FIG. 8 shows a detailed construction of the microcomputer unit 2a. Numeral 90 designates a one-chip microcomputer unit (MCU) of 8-bit construction including a central processing unit (CPU) for computing a target injection amount, a read-only memory unit (ROM) storing a control program and control constants, and a random access memory (RAM) used for temporary storage of control data during operation according to the control program. Numerals 91 and 92 designate engine speed signal detector portions for shaping into pulse signals the signals generated from the engine speed detector means 1b and 1b' respectively. Numeral 93 designates a signal switch-over section for selecting one of the pulse signals from the engine speed detector means 1b or 1b' in response to a command from the microcomputer unit, so that the intervals of the particular pulse signal is measured by timer in the microcomputer unit thereby to produce a value inversely proportional to the engine speed. A digital input port 94 is used for receipt of a logic signal and is supplied with a shaped signal from the key switch 8 in order to recognize that the starter is driven at the time of engine start. An analog input port 95 is a port used for receipt of an analog signal and is supplied with the acceleration signal, the intake air pressure signal, the intake air temperature signal and the fuel temperature signal thereby to select one of them at a multiplexer. Numeral 96 designates an A/D converter for accomplishing an analog-digital conversion of a signal applied thereto through the analog input port 95. Numeral 97 designates a digital-analog converter for converting the target position signal produced in the form of digital signal from the microcomputer unit 90 into an analog signal.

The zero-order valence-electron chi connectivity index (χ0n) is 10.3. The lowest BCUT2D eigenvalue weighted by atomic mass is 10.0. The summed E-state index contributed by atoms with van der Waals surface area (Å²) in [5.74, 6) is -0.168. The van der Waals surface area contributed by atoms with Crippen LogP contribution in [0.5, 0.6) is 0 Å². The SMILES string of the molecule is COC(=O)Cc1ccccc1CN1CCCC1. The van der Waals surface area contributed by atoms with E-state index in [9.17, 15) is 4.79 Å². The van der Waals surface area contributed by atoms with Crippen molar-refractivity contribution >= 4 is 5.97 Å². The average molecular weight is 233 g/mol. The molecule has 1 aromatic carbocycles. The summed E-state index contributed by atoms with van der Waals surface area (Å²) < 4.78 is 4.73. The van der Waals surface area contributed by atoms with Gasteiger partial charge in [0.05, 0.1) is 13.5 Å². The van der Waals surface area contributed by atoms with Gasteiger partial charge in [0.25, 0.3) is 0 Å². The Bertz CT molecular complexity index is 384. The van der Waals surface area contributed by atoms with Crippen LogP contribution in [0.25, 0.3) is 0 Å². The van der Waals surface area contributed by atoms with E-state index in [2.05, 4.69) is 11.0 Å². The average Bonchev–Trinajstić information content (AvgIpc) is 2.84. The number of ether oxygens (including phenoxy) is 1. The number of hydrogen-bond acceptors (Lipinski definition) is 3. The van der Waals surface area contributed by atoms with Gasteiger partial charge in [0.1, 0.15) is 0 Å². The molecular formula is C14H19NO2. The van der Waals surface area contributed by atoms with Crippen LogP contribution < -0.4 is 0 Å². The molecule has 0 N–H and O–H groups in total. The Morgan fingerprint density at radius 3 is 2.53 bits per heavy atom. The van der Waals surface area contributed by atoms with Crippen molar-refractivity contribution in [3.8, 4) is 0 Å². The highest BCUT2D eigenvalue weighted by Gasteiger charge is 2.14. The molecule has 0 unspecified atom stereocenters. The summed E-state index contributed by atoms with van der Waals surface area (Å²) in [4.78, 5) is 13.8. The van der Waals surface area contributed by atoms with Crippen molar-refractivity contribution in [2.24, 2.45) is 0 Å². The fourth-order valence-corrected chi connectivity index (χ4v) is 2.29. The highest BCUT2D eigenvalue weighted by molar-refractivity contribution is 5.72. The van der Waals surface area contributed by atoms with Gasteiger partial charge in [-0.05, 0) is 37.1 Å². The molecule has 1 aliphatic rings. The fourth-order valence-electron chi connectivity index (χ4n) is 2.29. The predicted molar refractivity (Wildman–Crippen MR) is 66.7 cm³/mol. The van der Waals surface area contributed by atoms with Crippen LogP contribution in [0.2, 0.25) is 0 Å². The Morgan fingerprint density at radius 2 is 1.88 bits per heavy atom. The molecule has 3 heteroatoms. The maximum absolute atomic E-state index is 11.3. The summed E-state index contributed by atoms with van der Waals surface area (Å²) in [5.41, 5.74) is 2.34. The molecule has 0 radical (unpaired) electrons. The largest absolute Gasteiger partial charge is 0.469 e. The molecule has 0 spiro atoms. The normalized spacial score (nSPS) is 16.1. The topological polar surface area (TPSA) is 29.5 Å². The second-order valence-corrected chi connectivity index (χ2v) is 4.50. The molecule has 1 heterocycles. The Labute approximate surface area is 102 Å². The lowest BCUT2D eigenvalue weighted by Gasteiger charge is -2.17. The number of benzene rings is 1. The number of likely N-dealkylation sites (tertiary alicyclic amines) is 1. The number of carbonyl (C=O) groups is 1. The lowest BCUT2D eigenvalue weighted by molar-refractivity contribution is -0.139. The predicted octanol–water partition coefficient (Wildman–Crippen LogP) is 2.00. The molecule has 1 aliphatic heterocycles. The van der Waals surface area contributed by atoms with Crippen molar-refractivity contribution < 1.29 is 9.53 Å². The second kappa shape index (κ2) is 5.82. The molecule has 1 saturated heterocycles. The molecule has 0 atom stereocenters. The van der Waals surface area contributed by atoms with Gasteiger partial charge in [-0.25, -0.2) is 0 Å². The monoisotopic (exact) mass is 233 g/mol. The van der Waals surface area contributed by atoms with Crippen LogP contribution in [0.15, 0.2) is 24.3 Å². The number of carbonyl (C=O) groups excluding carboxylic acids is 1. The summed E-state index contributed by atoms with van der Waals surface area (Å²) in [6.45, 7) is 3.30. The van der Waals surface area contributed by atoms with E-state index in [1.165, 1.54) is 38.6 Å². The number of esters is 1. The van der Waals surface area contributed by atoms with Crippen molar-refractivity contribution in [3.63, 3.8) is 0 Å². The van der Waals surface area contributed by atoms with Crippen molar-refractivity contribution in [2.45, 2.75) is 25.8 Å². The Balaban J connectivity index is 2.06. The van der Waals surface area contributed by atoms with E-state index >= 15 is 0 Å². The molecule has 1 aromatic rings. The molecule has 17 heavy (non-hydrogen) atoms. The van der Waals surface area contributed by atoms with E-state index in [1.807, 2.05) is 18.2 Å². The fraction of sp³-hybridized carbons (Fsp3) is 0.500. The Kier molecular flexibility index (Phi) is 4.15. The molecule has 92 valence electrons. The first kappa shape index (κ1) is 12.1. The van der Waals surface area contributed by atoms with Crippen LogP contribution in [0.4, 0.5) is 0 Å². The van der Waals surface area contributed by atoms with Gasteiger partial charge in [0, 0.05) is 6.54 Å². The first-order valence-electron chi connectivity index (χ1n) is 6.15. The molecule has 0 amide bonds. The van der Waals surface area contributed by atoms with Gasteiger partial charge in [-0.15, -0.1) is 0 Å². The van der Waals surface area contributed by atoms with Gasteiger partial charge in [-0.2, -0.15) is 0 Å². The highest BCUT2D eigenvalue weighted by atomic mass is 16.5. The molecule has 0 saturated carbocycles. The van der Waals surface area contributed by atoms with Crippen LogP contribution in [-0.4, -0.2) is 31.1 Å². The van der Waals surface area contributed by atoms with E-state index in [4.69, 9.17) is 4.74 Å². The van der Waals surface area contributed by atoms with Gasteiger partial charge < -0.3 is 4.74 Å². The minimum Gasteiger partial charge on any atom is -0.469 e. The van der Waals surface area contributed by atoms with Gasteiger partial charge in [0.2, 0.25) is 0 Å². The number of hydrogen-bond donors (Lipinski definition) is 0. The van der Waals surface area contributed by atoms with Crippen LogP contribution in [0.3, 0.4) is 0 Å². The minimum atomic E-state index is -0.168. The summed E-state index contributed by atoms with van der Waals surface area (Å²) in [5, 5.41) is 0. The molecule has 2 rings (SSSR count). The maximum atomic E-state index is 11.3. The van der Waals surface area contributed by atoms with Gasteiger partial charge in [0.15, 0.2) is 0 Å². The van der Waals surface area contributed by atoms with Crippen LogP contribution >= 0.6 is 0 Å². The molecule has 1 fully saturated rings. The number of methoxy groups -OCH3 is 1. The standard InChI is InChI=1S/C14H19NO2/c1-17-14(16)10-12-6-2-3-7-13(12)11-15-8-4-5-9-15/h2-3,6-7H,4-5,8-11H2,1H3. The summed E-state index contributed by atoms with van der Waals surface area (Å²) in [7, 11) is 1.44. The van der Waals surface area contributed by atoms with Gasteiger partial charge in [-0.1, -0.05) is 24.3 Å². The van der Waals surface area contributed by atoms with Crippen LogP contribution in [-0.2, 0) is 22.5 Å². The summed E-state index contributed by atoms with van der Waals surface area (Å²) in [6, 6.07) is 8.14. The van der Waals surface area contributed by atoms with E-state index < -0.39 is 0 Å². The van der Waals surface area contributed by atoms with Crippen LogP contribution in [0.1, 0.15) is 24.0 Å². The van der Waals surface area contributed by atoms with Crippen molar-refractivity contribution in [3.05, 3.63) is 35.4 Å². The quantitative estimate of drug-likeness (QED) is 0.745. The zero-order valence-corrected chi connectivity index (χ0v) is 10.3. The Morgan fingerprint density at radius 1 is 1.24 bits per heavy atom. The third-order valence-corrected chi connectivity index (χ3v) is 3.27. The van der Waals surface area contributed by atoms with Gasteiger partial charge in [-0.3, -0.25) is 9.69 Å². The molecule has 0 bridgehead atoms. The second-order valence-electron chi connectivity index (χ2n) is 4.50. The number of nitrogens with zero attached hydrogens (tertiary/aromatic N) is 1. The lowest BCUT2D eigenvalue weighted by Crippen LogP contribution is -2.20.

Detailed constructions of the engine speed signal detector portions 91 and 92 are shown in FIGS. 9 and 10 respectively. Signal waveforms of the input and output of the circuits of FIGS. 9 and 10 are shown in FIG. 11. The signals at points a and d making up an output signal of the electromagnetic pickup 1b2 or the output signal at the neutral point of the alternator 1b' take the waveform as shown in FIG. 11(1). The output is produced in rectangular form (waveforms at points b and e) as shown in FIG. 11(2).

A detailed construction of the signal switchover section 93 is shown in FIG. 12. The input terminal f is impressed with a signal from the engine speed signal detector portion 91, and terminal g is supplied with a signal from engine speed signal detector portion 92. The input terminal i is supplied with an engine speed signal selection signal from the microcomputer unit 90. Numerals 211 and 212 designate analog switches capable of cutting off the circuit as desired. When the input signal at point i is at low level, the signal of the input terminal f is produced at the output terminal h, while when the input signal at point i is at high level, the signal of the terminal g is produced at the terminal h. The computer is thus capable of selecting one of the input signals by manipulating the signal at point i.

FIG. 13 shows an amplifier circuit 2d for amplifying the signals from the accelerator operation amount detector 1a, the intake air pressure detector 1c, the intake air temperature detector 1d and the fuel temperature detector 1c and converting the same signal into a signal voltage easily handled by the microcomputer unit 2a. Numeral 101 designates a circuit for moving up or down the level of the signal produced from the detectors, and numeral 102 an amplifier section capable of setting the circuit gain freely. It is possible by this amplifier circuit to determine a signal voltage corresponding to each detection value as desired. The output signal at the terminal C is applied to the analog input port 95.